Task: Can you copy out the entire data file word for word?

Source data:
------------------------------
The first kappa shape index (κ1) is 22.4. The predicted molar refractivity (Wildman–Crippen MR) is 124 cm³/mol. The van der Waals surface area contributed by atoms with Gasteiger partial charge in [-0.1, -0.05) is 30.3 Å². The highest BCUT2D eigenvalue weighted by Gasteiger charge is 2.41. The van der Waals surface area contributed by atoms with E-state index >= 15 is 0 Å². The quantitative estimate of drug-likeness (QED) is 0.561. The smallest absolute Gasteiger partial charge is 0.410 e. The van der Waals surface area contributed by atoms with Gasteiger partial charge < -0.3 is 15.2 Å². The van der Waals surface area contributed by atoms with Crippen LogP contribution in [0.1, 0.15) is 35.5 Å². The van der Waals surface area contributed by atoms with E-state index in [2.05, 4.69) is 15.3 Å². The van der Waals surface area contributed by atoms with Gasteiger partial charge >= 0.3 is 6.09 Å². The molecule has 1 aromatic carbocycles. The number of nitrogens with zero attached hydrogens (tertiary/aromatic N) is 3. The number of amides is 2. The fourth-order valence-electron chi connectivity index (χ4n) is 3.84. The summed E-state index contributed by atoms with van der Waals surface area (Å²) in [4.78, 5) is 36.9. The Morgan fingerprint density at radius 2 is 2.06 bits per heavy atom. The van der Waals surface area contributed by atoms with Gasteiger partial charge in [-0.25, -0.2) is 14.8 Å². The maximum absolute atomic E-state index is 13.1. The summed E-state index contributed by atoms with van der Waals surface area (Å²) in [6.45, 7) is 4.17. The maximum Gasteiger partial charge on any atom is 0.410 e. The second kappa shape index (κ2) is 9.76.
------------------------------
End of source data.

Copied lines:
The first kappa shape index (κ1) is 22.4. The predicted molar refractivity (Wildman–Crippen MR) is 124 cm³/mol. The van der Waals surface area contributed by atoms with Gasteiger partial charge in [-0.1, -0.05) is 30.3 Å². The highest BCUT2D eigenvalue weighted by Gasteiger charge is 2.41. The van der Waals surface area contributed by atoms with E-state index >= 15 is 0 Å². The quantitative estimate of drug-likeness (QED) is 0.561. The smallest absolute Gasteiger partial charge is 0.410 e. The van der Waals surface area contributed by atoms with Gasteiger partial charge < -0.3 is 15.2 Å². The van der Waals surface area contributed by atoms with Crippen LogP contribution in [0.1, 0.15) is 35.5 Å². The van der Waals surface area contributed by atoms with E-state index in [2.05, 4.69) is 15.3 Å². The van der Waals surface area contributed by atoms with Gasteiger partial charge >= 0.3 is 6.09 Å². The molecule has 1 aromatic carbocycles. The number of nitrogens with zero attached hydrogens (tertiary/aromatic N) is 3. The number of amides is 2. The fourth-order valence-electron chi connectivity index (χ4n) is 3.84. The summed E-state index contributed by atoms with van der Waals surface area (Å²) in [4.78, 5) is 36.9. The Morgan fingerprint density at radius 2 is 2.06 bits per heavy atom. The van der Waals surface area contributed by atoms with Gasteiger partial charge in [-0.25, -0.2) is 14.8 Å². The maximum absolute atomic E-state index is 13.1. The summed E-state index contributed by atoms with van der Waals surface area (Å²) in [6.45, 7) is 4.17. The maximum Gasteiger partial charge on any atom is 0.410 e. The second kappa shape index (κ2) is 9.76.